A natural hazard mitigation plan update requires extensive review and stakeholder input to ensure the plan is up-to-date and relevant to the current hazards. This page lists the steps taken during the planning process.
Who participates in the planning process?
This essential step includes identifying and organizing interested members of the community as well as the technical expertise required during the planning process. There are multiple levels of participation:
- Steering Committee - advisory committee representing community planning, emergency management, and public works interests from each jurisdiction
- Interested Stakeholders - representatives of local governments, agencies, non-governmental organizations, and others potentially affected by the planning outcomes
- Subject matter experts for identified hazards
- Community members
Hazard Identification and Risk Assessment
A hazard analysis determines what types of hazards are present within Multnomah County and the associated risk. The current plan identifies the following hazards:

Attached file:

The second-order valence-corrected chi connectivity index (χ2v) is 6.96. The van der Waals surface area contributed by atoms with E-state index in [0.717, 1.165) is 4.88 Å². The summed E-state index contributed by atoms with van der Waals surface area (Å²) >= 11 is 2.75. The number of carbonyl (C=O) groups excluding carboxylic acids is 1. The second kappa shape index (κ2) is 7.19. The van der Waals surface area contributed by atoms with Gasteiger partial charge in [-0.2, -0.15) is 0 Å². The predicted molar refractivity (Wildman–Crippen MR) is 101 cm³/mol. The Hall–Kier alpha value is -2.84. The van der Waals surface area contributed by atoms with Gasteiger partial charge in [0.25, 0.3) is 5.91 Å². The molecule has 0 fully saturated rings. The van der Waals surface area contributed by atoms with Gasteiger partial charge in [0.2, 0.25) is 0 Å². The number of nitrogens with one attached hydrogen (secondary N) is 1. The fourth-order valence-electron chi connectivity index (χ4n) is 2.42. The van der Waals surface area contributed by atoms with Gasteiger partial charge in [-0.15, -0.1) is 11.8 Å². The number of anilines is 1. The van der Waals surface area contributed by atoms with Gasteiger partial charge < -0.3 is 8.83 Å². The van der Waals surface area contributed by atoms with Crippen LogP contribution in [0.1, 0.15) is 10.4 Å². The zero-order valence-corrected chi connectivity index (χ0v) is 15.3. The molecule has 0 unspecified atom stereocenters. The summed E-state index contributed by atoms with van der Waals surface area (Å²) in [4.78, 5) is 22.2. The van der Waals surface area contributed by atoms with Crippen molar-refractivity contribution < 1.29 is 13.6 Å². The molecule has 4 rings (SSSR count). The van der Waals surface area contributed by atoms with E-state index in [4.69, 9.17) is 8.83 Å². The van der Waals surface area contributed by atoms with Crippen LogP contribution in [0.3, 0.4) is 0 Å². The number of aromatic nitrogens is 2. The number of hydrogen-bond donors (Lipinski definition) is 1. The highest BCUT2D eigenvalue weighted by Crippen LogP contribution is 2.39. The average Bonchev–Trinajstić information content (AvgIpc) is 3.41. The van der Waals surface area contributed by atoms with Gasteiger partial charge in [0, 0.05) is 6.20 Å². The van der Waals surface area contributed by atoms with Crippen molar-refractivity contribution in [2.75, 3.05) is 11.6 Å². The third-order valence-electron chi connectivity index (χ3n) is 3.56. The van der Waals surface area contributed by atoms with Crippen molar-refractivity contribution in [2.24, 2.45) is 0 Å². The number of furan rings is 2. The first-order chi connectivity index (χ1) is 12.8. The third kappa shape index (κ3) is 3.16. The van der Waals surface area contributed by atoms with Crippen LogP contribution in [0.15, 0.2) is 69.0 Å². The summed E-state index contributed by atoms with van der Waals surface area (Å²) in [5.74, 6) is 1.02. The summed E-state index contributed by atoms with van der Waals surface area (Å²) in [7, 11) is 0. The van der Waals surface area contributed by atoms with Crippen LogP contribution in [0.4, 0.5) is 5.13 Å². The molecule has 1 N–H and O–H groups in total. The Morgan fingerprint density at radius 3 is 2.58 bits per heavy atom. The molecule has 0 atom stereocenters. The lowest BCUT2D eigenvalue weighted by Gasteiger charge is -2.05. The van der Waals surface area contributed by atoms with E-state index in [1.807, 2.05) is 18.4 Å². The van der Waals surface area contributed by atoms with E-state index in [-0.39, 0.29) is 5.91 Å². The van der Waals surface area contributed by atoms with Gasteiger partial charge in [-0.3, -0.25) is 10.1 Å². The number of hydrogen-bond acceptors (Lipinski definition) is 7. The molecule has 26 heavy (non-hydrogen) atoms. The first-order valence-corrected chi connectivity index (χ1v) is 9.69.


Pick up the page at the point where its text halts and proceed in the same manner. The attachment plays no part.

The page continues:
- Wildfires and wildland/urban interface fires
- Volcanic hazards
- Other hazards review - drought, subsidience, expansive soils, extreme temperatures, and human-cause hazards
During the plan update the Steering Committee is reassessing the hazard identification and update risk assessments. In addition, grant funding was received to address technological and human-caused hazards.
Developing a mitigation strategy
One of the benefits of the planning process is identifying strategies and actions that can be taken to mitigate against the hazards identified in the plan. The following are some examples of mitigation actions and strategies. Items with links are actions taken by the County and local jurisdictions as examples of mitigation actions.
- Redevelopment of a floodplain to reduce flooding in urban areas
- Replacement of aging transportation infrastructure to reduce the affects of a seismic event
- Upgrade or replacement of facilities that house critical functions and don't meet current seismic standards
Mitigation actions take into account life safety, property protection, technical feasibility, public support, environmental impacts, and other community objectives.
Learn more about what mitigation steps you can take to protect your home and property against natural hazards.
Plan approval and adoption
When the updated plan draft is complete, and stakeholder and public engagement input has been received, the plan will go to the State of Oregon for preliminary approval. Once that approval is received, the plan is forwarded to FEMA for final approval. The approved plan is then brought to respective City and County Commissioners for local approval and adoption.